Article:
to make it go up and down, I would look for a poor ground connection in
the vicinity of the antenna and along the route the antenna wire takes
from the antenna to the radio. ALso, as one poser said, take a small
transistor radio, tune to a weak station, and sniff around the vehicle
to see if you can pick up any noise that sounds like the noise on the
radio. Good detective work will eventually find the answer.

As an EMC engineer with 40+ years of experience, once you find the
trouble, it will be obvious what is going on. I once tracked a
malfunctioning electronic telephone office source of problems to trains
turning their transmitters on to call the dispatcher just as they went
past the back of the telephone office. The malfunctioning processor
only happened when the transmitters on the trains were turned on at a
particular spot where the antenna pointed right at the telephone office
as the train went by. A little conductive paint on the back wall of
the telephone office provided enough shielding to stop the problems.
SO, anything is possible.

H. R.(Bob) Hofmann

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Since my last post, I have tried a number of things to try to isolate
the issue. I connected a new (non-electric) antenna, and grounded it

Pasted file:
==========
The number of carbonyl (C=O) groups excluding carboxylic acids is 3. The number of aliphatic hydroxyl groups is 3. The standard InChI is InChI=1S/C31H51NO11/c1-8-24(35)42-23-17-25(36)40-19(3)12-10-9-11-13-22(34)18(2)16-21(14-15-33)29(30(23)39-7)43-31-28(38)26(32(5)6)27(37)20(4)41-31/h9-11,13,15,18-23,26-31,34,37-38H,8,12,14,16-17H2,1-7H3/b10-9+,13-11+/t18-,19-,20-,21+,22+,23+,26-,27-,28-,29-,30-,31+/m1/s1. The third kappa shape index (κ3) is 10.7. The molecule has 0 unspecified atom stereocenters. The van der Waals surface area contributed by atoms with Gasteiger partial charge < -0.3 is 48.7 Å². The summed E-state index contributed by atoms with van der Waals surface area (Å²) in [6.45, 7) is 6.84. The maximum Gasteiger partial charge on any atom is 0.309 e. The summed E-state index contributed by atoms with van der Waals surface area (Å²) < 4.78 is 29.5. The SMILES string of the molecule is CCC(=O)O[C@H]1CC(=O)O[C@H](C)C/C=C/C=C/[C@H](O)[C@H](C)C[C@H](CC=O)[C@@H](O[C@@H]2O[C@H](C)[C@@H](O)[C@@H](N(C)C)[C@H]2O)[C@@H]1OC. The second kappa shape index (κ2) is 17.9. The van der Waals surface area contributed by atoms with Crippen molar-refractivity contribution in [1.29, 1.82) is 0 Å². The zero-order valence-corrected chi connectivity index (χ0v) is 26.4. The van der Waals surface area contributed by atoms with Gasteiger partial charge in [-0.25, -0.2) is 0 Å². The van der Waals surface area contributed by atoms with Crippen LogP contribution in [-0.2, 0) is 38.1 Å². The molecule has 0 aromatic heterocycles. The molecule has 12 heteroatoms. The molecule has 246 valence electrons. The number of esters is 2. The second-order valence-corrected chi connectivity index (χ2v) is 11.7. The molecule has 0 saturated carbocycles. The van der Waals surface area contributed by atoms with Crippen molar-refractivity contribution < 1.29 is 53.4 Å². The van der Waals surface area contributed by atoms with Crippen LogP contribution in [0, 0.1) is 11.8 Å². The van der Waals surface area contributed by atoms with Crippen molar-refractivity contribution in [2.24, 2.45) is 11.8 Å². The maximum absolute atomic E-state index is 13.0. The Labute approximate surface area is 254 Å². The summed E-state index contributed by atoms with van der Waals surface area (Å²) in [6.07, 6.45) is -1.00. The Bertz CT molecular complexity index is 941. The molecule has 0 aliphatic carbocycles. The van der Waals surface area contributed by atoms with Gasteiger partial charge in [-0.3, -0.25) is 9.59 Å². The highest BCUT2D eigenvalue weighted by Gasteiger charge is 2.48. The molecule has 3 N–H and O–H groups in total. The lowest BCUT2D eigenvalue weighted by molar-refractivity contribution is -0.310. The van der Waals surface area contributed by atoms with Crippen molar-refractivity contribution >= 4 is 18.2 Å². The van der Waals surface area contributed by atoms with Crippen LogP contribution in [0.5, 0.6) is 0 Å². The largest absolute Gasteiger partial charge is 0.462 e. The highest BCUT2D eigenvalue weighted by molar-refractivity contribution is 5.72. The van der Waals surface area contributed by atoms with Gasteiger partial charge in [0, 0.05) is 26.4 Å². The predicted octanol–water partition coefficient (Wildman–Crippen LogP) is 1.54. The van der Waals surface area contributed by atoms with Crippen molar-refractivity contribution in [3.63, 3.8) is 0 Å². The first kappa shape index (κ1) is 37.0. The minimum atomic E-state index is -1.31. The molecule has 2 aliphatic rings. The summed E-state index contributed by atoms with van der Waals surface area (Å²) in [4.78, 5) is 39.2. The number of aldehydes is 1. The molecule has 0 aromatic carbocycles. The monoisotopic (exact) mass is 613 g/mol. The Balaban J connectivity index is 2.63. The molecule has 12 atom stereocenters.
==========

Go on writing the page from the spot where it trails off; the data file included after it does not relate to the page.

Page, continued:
directly to the battery. I had the radio on w/lots of static and pulled
each fuse (including fuel pump) one by one. I had a jumper cable on the
battery ground and conected it to the alternator, engine computer,
sound amp and radio ground itself.

None of these made any improvement.

I'll try grounding the fuel pump as I could not easily locate it
yesterday.

As to other questions posted here...nothing else in the vehicle seems
to correlate with less or more static. But it is worse sometimes than
others. Which may be a result of the weather or other conditions making
for a better or worse ground connection somewhere.

I'll keep tyring!

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DaveM
 
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wrote in message
oups.com...
Since my last post, I have tried a number of things to try to isolate
the issue. I connected a new (non-electric) antenna, and grounded it
directly to the battery. I had the radio on w/lots of static and pulled
each fuse (including fuel pump) one by one. I had a jumper cable on the
battery ground and conected it to the alternator, engine computer,
sound amp and radio ground itself.

None of these made any improvement.

I'll try grounding the fuel pump as I could not easily locate it
yesterday.

As to other questions posted here...nothing else in the vehicle seems
to correlate with less or more static. But it is worse sometimes than
others. Which may be a result of the weather or other conditions making
for a better or worse ground connection somewhere.